There are plenty valid complaints about Cespdes over the years, but Sherman’s hunting drama in his recent article, trying to make something out of nothing to attract attention, ripping a player who strives to be NL MVP, gets his work in, and also tries to have fun and challenge his teammates in spring training while doing so.

    So Shame on Sherman. Cespedes has worked hard all offseason trying to get and stay healthy in 2018, has even given up golf and max weight lifting taking his responsibilities to the Mets and Mets fans very seriously. Yet Sherman’s motive is clear – to elevate himself by pointing the finger, make trouble, put Cespedes in negative spotlight for a national audience – rather than letting him get ready for the season without unwarranted attention.. .

    • March 9, 2018 at 9:48 am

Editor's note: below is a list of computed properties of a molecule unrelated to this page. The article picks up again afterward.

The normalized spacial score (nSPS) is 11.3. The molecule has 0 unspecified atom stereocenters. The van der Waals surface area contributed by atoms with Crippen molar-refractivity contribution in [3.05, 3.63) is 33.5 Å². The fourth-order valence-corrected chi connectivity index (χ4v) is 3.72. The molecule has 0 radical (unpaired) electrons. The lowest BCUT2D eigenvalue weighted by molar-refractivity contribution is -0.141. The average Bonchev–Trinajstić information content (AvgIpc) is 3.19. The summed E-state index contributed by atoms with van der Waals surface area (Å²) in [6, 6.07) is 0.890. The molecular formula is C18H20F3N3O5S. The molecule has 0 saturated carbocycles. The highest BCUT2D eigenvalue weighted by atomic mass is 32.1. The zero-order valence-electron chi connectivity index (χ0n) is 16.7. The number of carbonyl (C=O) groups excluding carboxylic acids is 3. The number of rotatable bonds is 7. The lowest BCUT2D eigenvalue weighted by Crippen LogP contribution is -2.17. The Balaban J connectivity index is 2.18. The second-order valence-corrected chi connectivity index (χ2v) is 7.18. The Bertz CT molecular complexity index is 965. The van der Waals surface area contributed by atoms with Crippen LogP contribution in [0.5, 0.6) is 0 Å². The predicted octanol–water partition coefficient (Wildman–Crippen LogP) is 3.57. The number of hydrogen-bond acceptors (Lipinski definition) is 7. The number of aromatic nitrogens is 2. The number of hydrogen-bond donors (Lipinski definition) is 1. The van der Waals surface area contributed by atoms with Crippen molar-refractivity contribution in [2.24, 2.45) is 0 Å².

+1

      Sherman is so frustrating. I’ve read columns of his that I really like and then he’s also quite capable of drivel like this. You never know what to expect when you see his byline. At least someone like Chass or Lupica, it’s easy to move on to the next story once you see they wrote it.

  3. Chris F
    March 9, 2018 at 12:07 pm

    Its a Spring Training non article. Its not about his hat being backwards. Yes, Sherman wasted time and energy with a waffling, neither good nor bad, right or wrong exercise in futility kind of story. I dont think it has any value, and clearly has distracted from the glaring issue that 1B is a black hole.